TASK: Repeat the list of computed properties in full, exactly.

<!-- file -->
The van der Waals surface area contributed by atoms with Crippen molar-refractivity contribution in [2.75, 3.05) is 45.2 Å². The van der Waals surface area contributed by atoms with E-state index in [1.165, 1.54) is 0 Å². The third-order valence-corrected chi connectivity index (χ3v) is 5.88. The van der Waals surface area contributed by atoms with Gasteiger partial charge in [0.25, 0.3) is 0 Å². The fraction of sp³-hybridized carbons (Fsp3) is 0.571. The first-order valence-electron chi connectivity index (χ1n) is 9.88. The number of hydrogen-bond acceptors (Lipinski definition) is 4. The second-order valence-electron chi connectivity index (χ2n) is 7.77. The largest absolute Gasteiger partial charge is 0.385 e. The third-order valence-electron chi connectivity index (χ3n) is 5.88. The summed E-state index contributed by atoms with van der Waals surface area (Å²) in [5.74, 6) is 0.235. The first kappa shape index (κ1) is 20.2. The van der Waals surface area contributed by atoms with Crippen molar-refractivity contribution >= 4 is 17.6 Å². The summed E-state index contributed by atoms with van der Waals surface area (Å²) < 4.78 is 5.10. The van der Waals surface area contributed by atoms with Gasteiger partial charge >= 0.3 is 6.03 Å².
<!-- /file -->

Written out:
The van der Waals surface area contributed by atoms with Crippen molar-refractivity contribution in [2.75, 3.05) is 45.2 Å². The van der Waals surface area contributed by atoms with E-state index in [1.165, 1.54) is 0 Å². The third-order valence-corrected chi connectivity index (χ3v) is 5.88. The van der Waals surface area contributed by atoms with Gasteiger partial charge in [0.25, 0.3) is 0 Å². The fraction of sp³-hybridized carbons (Fsp3) is 0.571. The first-order valence-electron chi connectivity index (χ1n) is 9.88. The number of hydrogen-bond acceptors (Lipinski definition) is 4. The second-order valence-electron chi connectivity index (χ2n) is 7.77. The largest absolute Gasteiger partial charge is 0.385 e. The third-order valence-electron chi connectivity index (χ3n) is 5.88. The summed E-state index contributed by atoms with van der Waals surface area (Å²) in [5.74, 6) is 0.235. The first kappa shape index (κ1) is 20.2. The van der Waals surface area contributed by atoms with Crippen molar-refractivity contribution >= 4 is 17.6 Å². The summed E-state index contributed by atoms with van der Waals surface area (Å²) < 4.78 is 5.10. The van der Waals surface area contributed by atoms with Gasteiger partial charge >= 0.3 is 6.03 Å².